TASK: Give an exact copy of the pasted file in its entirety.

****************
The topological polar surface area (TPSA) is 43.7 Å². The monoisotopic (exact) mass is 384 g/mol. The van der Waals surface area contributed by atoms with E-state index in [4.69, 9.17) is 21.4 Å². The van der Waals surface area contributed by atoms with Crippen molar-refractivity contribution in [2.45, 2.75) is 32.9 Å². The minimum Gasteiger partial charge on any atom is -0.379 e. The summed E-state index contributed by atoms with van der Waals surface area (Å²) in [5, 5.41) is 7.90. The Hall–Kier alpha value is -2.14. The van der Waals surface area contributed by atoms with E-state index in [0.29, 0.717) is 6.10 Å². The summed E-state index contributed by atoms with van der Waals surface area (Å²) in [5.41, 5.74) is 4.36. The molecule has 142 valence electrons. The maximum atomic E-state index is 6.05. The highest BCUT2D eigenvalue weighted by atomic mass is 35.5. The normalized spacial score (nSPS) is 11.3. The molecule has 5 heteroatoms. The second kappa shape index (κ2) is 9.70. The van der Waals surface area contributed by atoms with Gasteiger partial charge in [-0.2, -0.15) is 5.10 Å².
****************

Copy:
The topological polar surface area (TPSA) is 43.7 Å². The monoisotopic (exact) mass is 384 g/mol. The van der Waals surface area contributed by atoms with E-state index in [4.69, 9.17) is 21.4 Å². The van der Waals surface area contributed by atoms with Crippen molar-refractivity contribution in [2.45, 2.75) is 32.9 Å². The minimum Gasteiger partial charge on any atom is -0.379 e. The summed E-state index contributed by atoms with van der Waals surface area (Å²) in [5, 5.41) is 7.90. The Hall–Kier alpha value is -2.14. The van der Waals surface area contributed by atoms with E-state index in [0.29, 0.717) is 6.10 Å². The summed E-state index contributed by atoms with van der Waals surface area (Å²) in [5.41, 5.74) is 4.36. The molecule has 142 valence electrons. The maximum atomic E-state index is 6.05. The highest BCUT2D eigenvalue weighted by atomic mass is 35.5. The normalized spacial score (nSPS) is 11.3. The molecule has 5 heteroatoms. The second kappa shape index (κ2) is 9.70. The van der Waals surface area contributed by atoms with Gasteiger partial charge in [-0.2, -0.15) is 5.10 Å².